It is illegal for employers to discriminate against workers or
job seekers on the basis of mental illness or mental disability.
However, evidence suggests that such discrimination is not
Over half of job seekers with mental illness report
It is against workplace laws to discriminate against people with
a mental illness, but a national survey of 1,386 people with a
diagnosed mental illness, conducted by the Centre for Mental Health
at the University of Melbourne, found that more than half of those
with a mental illness who were looking for work believe they were
rejected because of their mental health problem. The survey was
published by the Australian & New Zealand Journal of
One person told researchers he would have been better off
telling job interviewers he'd just been released from prison:
"Sometimes I think it's worse than telling them you have
been in jail. Once you mention it their face changes and their body
language changes and you know you won't get the job".
Length of period of unemployment proportional to decline in
Research conducted by Deakin University and published by the
journal Occupational & Environmental Medicine also found
that the mental health of people who are unemployed deteriorates in
proportion to the length of time they do not have a job and this
becomes a further obstacle to finding work.
In effect, a person with a mental illness who is unemployed can
be caught in a vicious cycle of discrimination by potential
employers which leads to a further deterioration of their mental
health, which in turn further decreases their chances of finding
Unemployment, mental illness and suicide
It is a sobering fact that suicide rates are higher among people
who are unemployed than among those who are employed. These rates
rise even higher during a recession.
A study published in the International Journal of Epidemiology revealed that
suicide rates among unemployed men in Australia increased by 22%
during the global financial crisis. The suicide rate for unemployed
women rose by 19% over the same period.
Laws prohibiting discrimination against people with mental
Around three per cent of Australians – 600,000 people
– are diagnosed with a severe mental disorder. More than
three million Australians have had a mild to moderate condition. It
is far more common than most people believe.
Section 351(1) of the
Fair Work Act 2009 states: "An employer must not take
adverse action against a person who is an employee, or prospective
employee, of the employer because of the person's... mental
Unfortunately, it is difficult to apply laws that protect
against workplace discrimination to people rejected when applying
for a job unless there is proof that they were discriminated
against. What usually happens is that the applicant simply does not
get the job and is not given a reason.
Alternatively, the applicant who has revealed a mental illness
during the application or interview process is just told that they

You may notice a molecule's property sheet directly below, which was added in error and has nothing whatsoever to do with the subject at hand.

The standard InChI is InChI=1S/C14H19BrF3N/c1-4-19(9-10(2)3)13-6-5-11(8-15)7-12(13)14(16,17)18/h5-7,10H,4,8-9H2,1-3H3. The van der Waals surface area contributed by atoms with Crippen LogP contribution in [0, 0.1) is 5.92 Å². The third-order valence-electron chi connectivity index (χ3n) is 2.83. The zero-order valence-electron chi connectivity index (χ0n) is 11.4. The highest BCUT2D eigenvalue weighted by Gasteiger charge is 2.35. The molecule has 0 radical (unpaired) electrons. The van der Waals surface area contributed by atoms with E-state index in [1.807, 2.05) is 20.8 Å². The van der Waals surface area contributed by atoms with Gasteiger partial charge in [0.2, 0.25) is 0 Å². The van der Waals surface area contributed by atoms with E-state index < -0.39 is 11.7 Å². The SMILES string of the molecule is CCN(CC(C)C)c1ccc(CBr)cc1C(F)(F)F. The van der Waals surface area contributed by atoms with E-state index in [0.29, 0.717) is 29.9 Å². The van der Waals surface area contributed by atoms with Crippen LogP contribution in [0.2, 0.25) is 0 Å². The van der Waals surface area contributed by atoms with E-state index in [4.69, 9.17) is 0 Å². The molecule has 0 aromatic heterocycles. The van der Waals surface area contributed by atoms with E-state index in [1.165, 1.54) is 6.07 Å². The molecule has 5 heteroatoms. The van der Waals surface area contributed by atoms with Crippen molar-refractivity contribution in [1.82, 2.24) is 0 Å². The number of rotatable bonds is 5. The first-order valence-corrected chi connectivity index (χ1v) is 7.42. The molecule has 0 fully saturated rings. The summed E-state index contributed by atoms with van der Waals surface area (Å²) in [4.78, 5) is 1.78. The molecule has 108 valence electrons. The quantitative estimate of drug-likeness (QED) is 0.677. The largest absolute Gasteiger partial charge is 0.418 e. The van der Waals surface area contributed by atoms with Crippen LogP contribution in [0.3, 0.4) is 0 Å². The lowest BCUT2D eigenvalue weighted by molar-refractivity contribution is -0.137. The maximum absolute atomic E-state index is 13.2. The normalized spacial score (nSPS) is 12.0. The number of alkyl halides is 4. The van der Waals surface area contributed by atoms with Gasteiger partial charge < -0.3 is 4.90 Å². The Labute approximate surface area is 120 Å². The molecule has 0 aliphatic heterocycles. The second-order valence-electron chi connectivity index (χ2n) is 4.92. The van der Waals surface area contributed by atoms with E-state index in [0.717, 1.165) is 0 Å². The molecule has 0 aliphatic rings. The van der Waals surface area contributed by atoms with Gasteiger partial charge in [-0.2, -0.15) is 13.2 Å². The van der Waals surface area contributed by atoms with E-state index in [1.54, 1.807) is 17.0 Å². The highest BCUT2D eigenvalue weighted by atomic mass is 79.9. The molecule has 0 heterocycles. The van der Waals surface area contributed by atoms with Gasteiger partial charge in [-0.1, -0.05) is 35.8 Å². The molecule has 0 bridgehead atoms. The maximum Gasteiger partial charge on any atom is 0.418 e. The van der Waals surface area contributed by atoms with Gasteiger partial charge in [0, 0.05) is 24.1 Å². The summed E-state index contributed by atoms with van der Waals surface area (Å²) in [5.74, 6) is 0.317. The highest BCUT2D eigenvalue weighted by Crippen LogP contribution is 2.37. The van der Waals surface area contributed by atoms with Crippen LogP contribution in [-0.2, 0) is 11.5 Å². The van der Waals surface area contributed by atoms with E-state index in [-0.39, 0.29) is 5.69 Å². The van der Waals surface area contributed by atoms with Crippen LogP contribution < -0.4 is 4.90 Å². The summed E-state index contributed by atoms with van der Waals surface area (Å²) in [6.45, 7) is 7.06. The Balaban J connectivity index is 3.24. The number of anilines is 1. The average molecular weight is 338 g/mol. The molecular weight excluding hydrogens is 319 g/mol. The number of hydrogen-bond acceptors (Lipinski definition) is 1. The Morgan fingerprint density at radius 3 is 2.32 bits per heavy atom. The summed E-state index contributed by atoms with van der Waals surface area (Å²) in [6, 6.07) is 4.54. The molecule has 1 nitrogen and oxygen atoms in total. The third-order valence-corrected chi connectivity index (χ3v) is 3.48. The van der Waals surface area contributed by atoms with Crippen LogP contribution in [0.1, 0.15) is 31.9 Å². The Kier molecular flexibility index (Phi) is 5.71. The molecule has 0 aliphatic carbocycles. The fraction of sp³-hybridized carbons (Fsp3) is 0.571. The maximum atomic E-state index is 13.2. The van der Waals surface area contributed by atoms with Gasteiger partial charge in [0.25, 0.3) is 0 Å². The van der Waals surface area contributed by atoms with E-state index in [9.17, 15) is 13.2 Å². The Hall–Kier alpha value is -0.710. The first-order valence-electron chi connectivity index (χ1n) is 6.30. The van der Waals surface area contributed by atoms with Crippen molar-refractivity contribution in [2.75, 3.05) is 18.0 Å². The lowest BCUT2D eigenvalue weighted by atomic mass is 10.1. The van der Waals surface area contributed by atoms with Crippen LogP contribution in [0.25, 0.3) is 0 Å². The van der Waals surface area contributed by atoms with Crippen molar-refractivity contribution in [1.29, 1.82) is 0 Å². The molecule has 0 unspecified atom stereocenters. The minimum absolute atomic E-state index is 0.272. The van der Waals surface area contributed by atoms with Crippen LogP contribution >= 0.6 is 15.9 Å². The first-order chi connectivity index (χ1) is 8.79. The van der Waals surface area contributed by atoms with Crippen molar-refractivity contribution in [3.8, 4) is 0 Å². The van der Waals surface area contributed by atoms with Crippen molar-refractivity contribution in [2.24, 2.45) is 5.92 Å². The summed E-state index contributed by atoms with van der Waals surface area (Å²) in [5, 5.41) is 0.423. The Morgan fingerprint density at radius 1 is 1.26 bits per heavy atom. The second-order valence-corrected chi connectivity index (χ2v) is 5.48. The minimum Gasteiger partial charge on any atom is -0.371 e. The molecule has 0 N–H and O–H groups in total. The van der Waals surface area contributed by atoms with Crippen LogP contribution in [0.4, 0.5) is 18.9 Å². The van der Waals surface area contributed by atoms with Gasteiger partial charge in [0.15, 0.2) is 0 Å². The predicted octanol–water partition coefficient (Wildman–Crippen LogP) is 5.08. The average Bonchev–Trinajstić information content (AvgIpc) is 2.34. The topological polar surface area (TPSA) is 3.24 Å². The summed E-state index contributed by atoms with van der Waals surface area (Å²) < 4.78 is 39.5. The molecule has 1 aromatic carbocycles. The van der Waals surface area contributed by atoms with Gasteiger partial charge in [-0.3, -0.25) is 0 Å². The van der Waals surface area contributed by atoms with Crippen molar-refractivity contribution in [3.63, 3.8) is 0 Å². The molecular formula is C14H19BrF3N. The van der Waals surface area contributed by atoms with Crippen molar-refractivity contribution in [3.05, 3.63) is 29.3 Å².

didn't quite fit the requirements or that another applicant had
better qualifications. It is relatively rare for an employer to
say: "We don't want you because you have a mental
illness". If this happens, the job applicant can bring a
discrimination claim against the employer.
Employers have a legal obligation to avoid discrimination
Employers would be wise to get legal advice to be sure they are
complying with the law, as penalties can be severe. Employers have
legal obligations to avoid discrimination, ensure privacy, avoid
adverse actions and make sure the workplace fulfils health and
While there may be safety reasons why a person with a mental
illness cannot do certain work, the employer needs to be able to
demonstrate that alternatives were offered. It is worth bearing in
mind that unfair dismissal claims can be costly for employers.
On a positive note, the survey did find that 24 per cent of
employees with a mental illness reported positive treatment at
work. However, 11 per cent said they were avoided by colleagues,
and 14 per cent felt they were discriminated against.
While there is still stigma and ignorance surrounding mental
health, employers are becoming more aware that mental illness is
fairly common. Two thirds of people with a reported mental illness
Long experience representing many of Australia's leading employers has taught us that in employment litigation the identity of an employee's representative is a major factor in how employee litigation runs.
Australian employees receive certain entitlements (such as annual leave and superannuation) where contractors do not.
Some comments from our readers… “The articles are extremely timely and highly applicable” “I often find critical information not available elsewhere” “As in-house counsel, Mondaq’s service is of great value”
Register for Access and our Free Biweekly Alert for
This service is completely free. Access 250,000 archived articles from 100+ countries and get a personalised email twice a week covering developments (and yes, our lawyers like to think you’ve read our Disclaimer).